Climate Change in East Africa: “We Keep On Losing What We Have” – ​​Ethiopia

By: Susan Martinez

Across East Africa, swarms of desert locusts have invaded communities for the past few years. The insects devour everything in their path, and many families were unprepared for the damage to their crops. In southern Ethiopia, Darmi Doyo, a mother of five children, lost her entire harvest last year.

“It was very stressful when the locusts arrived. They ate everything that we had, and every crop that we cultivated was destroyed,” she says.

For Darmi, the locust infestation came after a year’s hard work trying to secure food for her family that was supposed to last through the dry season. But when the locusts arrived, the community had no time to protect their crops.

“I saw it with my own eyes, the locusts were not only in my land, but in the land all around us…They came to our village more than three times,” says Darmi, recalling her shock at seeing the insects with insatiable appetites.” “They ate the leaves of the trees on top of eating the crops…they even started eating the bark of the trees after they damaged everything else.”

Darmi had already been struggling with the unforgiving droughts that made it difficult to grow crops, and the locust infestations made matters worse. Climate change – and its unpredictable and extreme weather patterns – helped make her land the perfect breeding ground for the desert locusts.

“Not only the locusts, but also the weather conditions affect our lives and our crops,” explains Darmi. “The weather conditions make us suffer a lot. We can’t predict anymore which weather will be the best for our cattle or when to cultivate our land…it changes so much.”

Even during the rainy seasons in the Borena region, where Darmi lives, there is less precipitation. The seasons of drought are longer and drier. Despite their best efforts, farmers are becoming frustrated, losing crop after crop to climate disasters.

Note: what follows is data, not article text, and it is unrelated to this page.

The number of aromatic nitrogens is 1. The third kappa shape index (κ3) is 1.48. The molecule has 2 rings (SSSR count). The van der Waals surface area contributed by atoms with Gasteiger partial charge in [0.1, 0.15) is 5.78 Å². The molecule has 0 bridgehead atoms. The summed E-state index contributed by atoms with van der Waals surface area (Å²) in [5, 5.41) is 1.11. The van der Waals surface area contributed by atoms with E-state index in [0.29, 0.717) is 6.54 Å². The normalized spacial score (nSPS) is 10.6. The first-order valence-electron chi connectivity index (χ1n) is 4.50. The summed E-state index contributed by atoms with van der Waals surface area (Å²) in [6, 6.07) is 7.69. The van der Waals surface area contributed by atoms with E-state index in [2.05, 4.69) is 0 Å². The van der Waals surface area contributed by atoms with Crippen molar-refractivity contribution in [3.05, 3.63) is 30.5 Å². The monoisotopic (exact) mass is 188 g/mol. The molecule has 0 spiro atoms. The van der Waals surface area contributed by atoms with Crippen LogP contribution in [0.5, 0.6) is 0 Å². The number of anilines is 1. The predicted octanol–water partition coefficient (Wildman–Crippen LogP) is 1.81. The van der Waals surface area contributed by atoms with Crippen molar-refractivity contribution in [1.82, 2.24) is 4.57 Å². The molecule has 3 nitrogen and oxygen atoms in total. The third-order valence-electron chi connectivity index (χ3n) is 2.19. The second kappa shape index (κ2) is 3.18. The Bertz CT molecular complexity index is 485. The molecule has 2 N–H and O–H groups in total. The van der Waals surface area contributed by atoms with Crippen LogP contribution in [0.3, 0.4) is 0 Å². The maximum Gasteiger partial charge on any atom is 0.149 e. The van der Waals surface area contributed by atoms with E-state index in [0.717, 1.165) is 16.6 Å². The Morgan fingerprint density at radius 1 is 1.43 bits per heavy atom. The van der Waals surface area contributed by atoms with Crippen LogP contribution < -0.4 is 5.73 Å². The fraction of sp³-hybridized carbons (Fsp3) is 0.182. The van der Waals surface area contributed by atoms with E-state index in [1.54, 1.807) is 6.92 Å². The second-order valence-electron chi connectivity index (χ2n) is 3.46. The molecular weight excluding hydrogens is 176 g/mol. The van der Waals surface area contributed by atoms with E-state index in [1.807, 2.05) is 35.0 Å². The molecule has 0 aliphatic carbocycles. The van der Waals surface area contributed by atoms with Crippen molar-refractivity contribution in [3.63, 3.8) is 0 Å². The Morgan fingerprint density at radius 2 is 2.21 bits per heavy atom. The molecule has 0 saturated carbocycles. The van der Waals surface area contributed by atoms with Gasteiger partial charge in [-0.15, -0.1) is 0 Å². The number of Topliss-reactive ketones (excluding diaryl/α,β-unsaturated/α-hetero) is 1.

“We worked hard to cultivate our land, we bought seeds and tried hard. For example, beans take two months to mature but at the end of that time, near to their maturity, the rain stopped and we couldn’t harvest anything. keep on losing what we have.”

“We go through this so often. We eagerly wait for the maturity of the crops, but at the end of the day, the rain stops or the locusts appear for a short period of time and eat everything.”

By the time the locusts left, Darmi did not have much left to feed her five children – just a couple of cows. During the dry season that followed the infestation, they relied heavily on their cows for milk, but there wasn’t enough grass to feed the animals, so they produced very little milk.

“After the locusts destroyed our crops, we didn’t have anything to eat in our home. So, for one or two months, our children suffered from hunger,” says Darmi.

To help Darmi get back on her feet and ensure that her children had enough to eat, Action Against Hunger provided her and others in her community with emergency cash transfers. Darmi immediately used the funds she received to buy bags of grain and flour to feed her children.

“Action Against Hunger supported us with money,” explains Darmi. “I didn’t have enough means to get food, but after I received the cash, I could buy food for the house.”

Our teams in Ethiopia and around the world help families prevent hunger and malnutrition in times of crisis. Sometimes, the quickest and most effective way to help families like Darmi’s is through cash to help them buy what they need to recover and rebuild their lives after a shock.

“I say thank you to Action Against Hunger for giving us money and supporting my children during these difficult times,” says Darmi.

Action Against Hunger in Ethiopia

Our teams have been operating in Ethiopia since 1985, meeting urgent humanitarian and development needs across the country. In 2020 alone, we reached more than one million people across the country, including refugees, internally displaced people, and returnees, with lifesaving nutrition, water, health, food security, and protection programs. Currently, we work in the regions of Amhara, Benshangul Gumuz, Gambella, Oromia, Somali, Tigray, and the city administration of Addis Ababa.

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